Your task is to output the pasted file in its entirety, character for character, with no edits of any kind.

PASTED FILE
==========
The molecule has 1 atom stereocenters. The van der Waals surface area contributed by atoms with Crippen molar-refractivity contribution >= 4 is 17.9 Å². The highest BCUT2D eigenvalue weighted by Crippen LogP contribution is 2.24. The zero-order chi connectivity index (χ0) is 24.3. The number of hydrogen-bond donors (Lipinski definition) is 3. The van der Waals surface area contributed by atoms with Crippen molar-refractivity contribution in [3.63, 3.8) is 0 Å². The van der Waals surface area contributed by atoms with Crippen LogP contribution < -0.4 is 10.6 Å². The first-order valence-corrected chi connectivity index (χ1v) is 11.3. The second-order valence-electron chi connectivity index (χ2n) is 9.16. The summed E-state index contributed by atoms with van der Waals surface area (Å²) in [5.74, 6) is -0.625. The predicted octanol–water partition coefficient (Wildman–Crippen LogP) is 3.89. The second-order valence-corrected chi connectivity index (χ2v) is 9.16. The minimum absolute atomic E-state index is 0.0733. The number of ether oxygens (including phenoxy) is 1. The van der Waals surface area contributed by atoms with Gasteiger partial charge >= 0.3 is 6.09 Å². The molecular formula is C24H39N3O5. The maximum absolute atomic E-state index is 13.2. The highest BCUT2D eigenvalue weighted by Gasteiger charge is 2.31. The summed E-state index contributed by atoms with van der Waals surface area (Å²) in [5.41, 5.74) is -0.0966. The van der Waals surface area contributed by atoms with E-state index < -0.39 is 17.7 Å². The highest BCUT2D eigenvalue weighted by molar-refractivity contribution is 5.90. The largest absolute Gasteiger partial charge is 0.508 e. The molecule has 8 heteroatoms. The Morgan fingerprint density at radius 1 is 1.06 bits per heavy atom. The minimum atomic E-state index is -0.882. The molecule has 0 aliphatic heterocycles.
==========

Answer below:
The molecule has 1 atom stereocenters. The van der Waals surface area contributed by atoms with Crippen molar-refractivity contribution >= 4 is 17.9 Å². The highest BCUT2D eigenvalue weighted by Crippen LogP contribution is 2.24. The zero-order chi connectivity index (χ0) is 24.3. The number of hydrogen-bond donors (Lipinski definition) is 3. The van der Waals surface area contributed by atoms with Crippen molar-refractivity contribution in [3.63, 3.8) is 0 Å². The van der Waals surface area contributed by atoms with Crippen LogP contribution < -0.4 is 10.6 Å². The first-order valence-corrected chi connectivity index (χ1v) is 11.3. The second-order valence-electron chi connectivity index (χ2n) is 9.16. The summed E-state index contributed by atoms with van der Waals surface area (Å²) in [5.74, 6) is -0.625. The predicted octanol–water partition coefficient (Wildman–Crippen LogP) is 3.89. The second-order valence-corrected chi connectivity index (χ2v) is 9.16. The minimum absolute atomic E-state index is 0.0733. The number of ether oxygens (including phenoxy) is 1. The van der Waals surface area contributed by atoms with Gasteiger partial charge >= 0.3 is 6.09 Å². The molecular formula is C24H39N3O5. The maximum absolute atomic E-state index is 13.2. The highest BCUT2D eigenvalue weighted by Gasteiger charge is 2.31. The summed E-state index contributed by atoms with van der Waals surface area (Å²) in [5.41, 5.74) is -0.0966. The van der Waals surface area contributed by atoms with E-state index < -0.39 is 17.7 Å². The highest BCUT2D eigenvalue weighted by molar-refractivity contribution is 5.90. The largest absolute Gasteiger partial charge is 0.508 e. The molecule has 8 heteroatoms. The Morgan fingerprint density at radius 1 is 1.06 bits per heavy atom. The minimum atomic E-state index is -0.882. The molecule has 0 aliphatic heterocycles.